Why prostitution should be legalized or not?

Published 01 Jun 2017

Nowadays, people are experiencing difficulties in life due to economic instability that caused by unemployment. This case motivates other individuals to go on prostitution in order to meet up their daily needs and have a “job”. But is this the right answer for starvation and unemployment? Do these reasons behind prostitution are enough to legalized it? Certainly not! It is an immoral act; an act that demoralized one’s dignity. Prostitution is the performance of sexual acts with another person in return for the payment a fee. Prostitutes may be female or male. Acts of prostitution generally are performed by women for men, but are sometimes done by men for men. Persons who make a living or supplement their income from prostitution usually are willing to engage in sexual activity with most persons who can pay them, although prostitutes sometimes have been known to impose hygiene, age, health, or racial and ethnic criteria on their acceptance of customer (Davis, 1993).

Arguments for the removal of criminal penalties from prostitution include: (1) Decriminalization would end the meaningless and degrading system under which prostitutes repeatedly arrested, fined, and released to go back to work. (2) Decriminalization would free the police and the courts from involvement in a “victimless crime” and allow greater enforcement efforts against serious threats to public safety. And (3) there would be a considerable reduction in police corruption, because prostitution often involves payoffs to law enforcement personnel (“MPs: Now Is the Time to Legalize Prostitution”).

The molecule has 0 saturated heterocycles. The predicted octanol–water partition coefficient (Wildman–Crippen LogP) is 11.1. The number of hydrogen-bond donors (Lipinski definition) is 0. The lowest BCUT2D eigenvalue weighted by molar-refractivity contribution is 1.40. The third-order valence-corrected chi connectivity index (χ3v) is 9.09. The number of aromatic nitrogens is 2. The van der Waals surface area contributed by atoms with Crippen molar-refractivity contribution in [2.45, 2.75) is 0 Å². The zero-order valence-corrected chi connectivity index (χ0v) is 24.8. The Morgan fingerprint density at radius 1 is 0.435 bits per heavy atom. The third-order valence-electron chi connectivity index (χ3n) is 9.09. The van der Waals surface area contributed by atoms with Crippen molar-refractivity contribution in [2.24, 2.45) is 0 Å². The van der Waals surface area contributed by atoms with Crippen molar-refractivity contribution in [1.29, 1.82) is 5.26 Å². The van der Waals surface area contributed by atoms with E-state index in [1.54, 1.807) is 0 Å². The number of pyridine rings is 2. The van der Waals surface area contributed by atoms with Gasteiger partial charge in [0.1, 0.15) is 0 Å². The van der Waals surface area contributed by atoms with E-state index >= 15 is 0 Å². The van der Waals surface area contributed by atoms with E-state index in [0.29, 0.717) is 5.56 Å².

In addition, issues of constitutional importance have been raised regarding statutes outlawing prostitution. For example, proponents of decriminalization claim that enforcement of laws banning prostitution involves intrusion into areas of private behavior. They also insist that such laws violate standards of equal protection, since they almost always are aimed at the prostitutes rather than at both participants in the sexual exchange (Nelson, 2004).

Opponents of decriminalization feel that the immorality of prostitution justifies its designation as a criminal offense. They believe that decriminalization would encourage more persons to enter prostitution and would eliminate any possible incentive to end a career as a prostitute. It is also argued that prostitution goes hand-in-hand with other crimes, such as assaults and theft, and that by arresting and harassing prostitutes the police can reduce the occurrence of more serious crimes (“NEW PROSTITUTION LAW DOOMED TO FAIL; Kerb-Crawling Blitz Won’t Work, Say MSPs”).

Hazards. Prostitution should not be legalized because there are many hazards involve in doing this “profession.” The hazards encountered by prostitutes include the possibilities of arrest and venereal disease. Many prostitutes ate mistreated by customers and exploited by pimps. In addition, the illegality of prostitution forces prostitutes and their customers into the underworld of crime. Prostitutes are also stigmatized as “social outcasts,” making it even more difficult for them to return to a more normal life.


  • Davis, Nanette J. (1993). Prostitution: An International Handbook on Trends, Problems, and Policies Greenwood Press.
  • Nelson, William F. (2004). Prostitution: A Community Solution Alternative. Corrections Today, Vol. 66.
  • “MPs: Now Is the Time to Legalize Prostitution.” The Evening Standard (London, England), December 13, 2006.
  • “NEW PROSTITUTION LAW DOOMED TO FAIL; Kerb-Crawling Blitz Won’t Work, Say MSPs.” Daily Record (Glasgow, Scotland), January 9, 2007
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